The Aborigines in this area were actually called Ngaro, which is where the fjord like inlet got its bastardised name of Nara. We pushed our way into the inlet almost to the end where we tried unsuccessfully twice to drop the hook, but the bottom of the inlet was silt so soft it was like silk to the touch. We moved a bit farther out and managed to get the anchor to bite properly.
All around us in the tree lined inlet there came the squawking sounds of hundreds of sulphur crested cockatoos, and some even ventured down to sit on the backstay of a catamaran we were invited to have sundowners on last night. A very unusual sight for us, but exciting too.
The main reason for our visit to the Nara Inlet was to see the aboriginal art in a cave up on the hillside. We ran the dinghy up onto a small beach that had steps rising up the hillside and we followed them. Passing several brightly coloured butterflies on the way up, we finally arrived at the cave. We also passed signs that respectfully asked us to request permission from the spirits to visit the cave. This done, we want to have a look at the art.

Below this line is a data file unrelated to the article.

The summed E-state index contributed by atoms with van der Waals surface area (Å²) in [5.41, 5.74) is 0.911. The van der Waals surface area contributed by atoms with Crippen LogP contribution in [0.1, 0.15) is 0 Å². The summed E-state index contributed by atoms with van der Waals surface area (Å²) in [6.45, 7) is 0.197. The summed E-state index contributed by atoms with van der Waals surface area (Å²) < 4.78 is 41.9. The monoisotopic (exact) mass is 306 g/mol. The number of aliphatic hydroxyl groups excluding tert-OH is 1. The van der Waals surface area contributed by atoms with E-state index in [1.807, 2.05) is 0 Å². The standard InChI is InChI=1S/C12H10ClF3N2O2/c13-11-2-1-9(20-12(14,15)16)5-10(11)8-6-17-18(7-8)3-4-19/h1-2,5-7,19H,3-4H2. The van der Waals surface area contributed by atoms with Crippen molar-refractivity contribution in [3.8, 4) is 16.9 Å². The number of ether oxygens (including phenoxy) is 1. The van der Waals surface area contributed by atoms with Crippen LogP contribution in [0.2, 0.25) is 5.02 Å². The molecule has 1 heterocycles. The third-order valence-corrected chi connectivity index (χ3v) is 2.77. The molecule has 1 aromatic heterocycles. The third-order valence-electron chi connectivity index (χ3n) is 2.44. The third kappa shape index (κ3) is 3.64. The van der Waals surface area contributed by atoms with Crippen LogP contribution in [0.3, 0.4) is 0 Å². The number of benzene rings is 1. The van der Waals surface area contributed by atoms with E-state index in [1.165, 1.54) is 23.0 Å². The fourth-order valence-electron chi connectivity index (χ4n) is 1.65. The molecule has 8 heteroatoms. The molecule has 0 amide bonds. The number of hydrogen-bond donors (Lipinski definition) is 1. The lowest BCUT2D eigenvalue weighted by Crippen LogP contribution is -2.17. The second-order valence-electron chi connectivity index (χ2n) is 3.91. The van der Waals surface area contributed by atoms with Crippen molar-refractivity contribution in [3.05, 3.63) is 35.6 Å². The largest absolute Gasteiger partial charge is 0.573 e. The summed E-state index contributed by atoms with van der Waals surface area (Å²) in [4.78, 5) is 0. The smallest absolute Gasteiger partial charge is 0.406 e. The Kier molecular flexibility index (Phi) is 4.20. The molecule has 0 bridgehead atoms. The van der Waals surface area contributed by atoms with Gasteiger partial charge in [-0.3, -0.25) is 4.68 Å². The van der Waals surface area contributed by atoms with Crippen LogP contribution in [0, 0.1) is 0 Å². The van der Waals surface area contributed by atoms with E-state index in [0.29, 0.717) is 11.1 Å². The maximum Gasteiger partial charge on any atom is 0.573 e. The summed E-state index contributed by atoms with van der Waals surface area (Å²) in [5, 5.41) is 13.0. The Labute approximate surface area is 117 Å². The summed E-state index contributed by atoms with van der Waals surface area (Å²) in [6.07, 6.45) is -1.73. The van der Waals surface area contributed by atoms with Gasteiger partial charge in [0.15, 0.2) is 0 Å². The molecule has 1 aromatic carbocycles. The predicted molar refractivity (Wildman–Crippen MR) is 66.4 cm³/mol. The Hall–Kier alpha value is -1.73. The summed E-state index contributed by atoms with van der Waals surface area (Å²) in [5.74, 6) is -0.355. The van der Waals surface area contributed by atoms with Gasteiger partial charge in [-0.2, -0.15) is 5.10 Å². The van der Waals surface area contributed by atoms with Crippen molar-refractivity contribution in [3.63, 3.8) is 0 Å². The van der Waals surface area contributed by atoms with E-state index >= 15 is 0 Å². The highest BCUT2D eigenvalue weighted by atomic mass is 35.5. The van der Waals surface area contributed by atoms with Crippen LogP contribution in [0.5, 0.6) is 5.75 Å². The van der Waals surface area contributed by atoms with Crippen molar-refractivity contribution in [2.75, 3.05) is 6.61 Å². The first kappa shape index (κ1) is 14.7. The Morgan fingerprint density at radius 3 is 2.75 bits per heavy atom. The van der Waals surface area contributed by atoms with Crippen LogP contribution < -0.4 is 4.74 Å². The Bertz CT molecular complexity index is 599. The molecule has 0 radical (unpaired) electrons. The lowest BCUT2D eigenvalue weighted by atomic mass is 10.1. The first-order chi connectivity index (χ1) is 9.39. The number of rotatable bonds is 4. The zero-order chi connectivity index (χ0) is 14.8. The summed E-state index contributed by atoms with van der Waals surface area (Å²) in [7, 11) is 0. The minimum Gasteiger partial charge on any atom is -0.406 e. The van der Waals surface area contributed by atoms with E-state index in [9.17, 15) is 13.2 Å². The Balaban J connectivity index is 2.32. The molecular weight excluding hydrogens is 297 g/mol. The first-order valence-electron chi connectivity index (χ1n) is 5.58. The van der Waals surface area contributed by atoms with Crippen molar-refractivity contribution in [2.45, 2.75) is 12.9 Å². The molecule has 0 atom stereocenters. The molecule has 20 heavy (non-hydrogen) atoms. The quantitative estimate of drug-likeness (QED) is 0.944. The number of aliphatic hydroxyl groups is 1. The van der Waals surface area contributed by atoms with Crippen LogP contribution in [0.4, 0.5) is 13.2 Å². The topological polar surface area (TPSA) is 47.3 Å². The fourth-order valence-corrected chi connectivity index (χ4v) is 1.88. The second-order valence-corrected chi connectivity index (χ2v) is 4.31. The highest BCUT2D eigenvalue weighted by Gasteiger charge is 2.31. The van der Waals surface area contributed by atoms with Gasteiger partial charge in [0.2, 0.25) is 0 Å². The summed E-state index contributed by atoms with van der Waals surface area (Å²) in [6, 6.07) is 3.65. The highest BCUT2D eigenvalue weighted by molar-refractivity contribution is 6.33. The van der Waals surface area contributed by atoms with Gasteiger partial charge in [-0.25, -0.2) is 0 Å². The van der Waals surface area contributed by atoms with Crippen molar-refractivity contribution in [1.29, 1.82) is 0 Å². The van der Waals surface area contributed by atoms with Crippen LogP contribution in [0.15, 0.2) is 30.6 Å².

The paintings have been carbon dated and are 5000 years old. Still remarkably well preserved as you can tell. It was well worth the visit.